Special Branch had ‘file open’ on John Lennon, spy cops inquiry hears.
The public inquiry into undercover policing heard some shocking evidence this week.
Special Branch detectives within the Metropolitan Police had a “file open” on John Lennon, the spy cops inquiry heard this week.
The Undercover Policing Inquiry was commissioned after shocking stories emerged about the behaviour of officers on deep undercover missions to infiltrate various political groups.
The inquiry is led by retired judge Sir John Mitting, and will examine 139 undercover officers who have spied on more than 1,000 organisations since 1968.
Allegations include that officers manipulated women, used violence and threats to conceal their identities and assumed the identities of dead children.
Last week James Scobie, QC, instructed by the Public Interest Law Centre which is representing several alleged victims, said undercover officers regularly began assuming leadership and organisational roles in groups they infiltrated.
This became common after DC Richard Layton Clark was deployed to spy on the Troops Out Movement (TOM) in 1974.
Mr Scobie detailed DC Clark’s manipulation and sexual exploitation of members of the TOM, including Richard Chessum and a woman referred to as ‘Mary’, which lead to Clark taking the highest position of power in the organisation.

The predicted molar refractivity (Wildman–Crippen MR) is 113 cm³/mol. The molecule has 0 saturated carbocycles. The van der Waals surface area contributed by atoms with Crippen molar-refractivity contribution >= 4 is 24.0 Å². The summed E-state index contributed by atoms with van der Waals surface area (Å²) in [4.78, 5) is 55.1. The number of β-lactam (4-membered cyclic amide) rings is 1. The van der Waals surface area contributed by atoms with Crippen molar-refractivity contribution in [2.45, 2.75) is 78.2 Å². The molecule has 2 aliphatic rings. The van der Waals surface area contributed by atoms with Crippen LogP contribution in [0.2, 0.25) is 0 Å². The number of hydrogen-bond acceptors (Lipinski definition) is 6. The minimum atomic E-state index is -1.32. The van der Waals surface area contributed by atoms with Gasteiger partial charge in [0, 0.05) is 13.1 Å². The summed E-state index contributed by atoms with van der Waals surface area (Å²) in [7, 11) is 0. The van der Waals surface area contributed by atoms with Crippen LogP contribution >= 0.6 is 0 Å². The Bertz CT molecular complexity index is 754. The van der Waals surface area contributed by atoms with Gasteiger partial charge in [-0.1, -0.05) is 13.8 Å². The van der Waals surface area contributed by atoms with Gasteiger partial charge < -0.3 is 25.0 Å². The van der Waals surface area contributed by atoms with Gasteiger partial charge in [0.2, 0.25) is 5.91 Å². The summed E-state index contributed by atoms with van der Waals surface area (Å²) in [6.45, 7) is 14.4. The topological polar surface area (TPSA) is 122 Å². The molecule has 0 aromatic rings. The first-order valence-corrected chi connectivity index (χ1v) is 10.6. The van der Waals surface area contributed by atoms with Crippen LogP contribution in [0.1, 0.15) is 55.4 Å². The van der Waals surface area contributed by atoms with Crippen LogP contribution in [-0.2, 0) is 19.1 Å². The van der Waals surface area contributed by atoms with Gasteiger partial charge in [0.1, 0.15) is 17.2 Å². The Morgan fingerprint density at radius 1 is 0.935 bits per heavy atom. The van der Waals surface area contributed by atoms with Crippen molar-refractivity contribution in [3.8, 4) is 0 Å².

Mr Scobie told the inquiry neither ‘Mary’, a 27-year-old anti-racist, women’s liberation campaigner, nor 32-year-old Methodist preacher Mr Chessum had a special branch file prior to encountering Clark and joining the TOM branch he created, and described them as “peaceful law-abiding citizens, targeted solely because of their politics”.
The inquiry heard that between March to June 1975, Clark got himself elected as the Secretary of branch, and also as a delegate to the London Co-ordinating Committee of the Movement and the All London meeting.
On September 19, 1975, at the London Co-ordinating Committee that DC Clark was a delegate to, he was elected to the Organising Committee for London – a National position.
Clark became a powerful organiser of the movement and managed the national rally where he failed to secure the attendance of any of the proposed headline acts, including John Lennon who Mr Scobie told the inquiry had a Special Branch file open.
Mr Scobie said: “Ordinary people have been involved in campaigns for a better society, for social equality, anti-racism, anti-fascism, against apartheid and for trade union rights.The best of reasons, and the best of traditions.We hope the Inquiry is ready, willing and equipped to meet that challenge. The Inquiry must be fearless and unflinching in the pursuit of the truth.The people of this country expect nothing less”.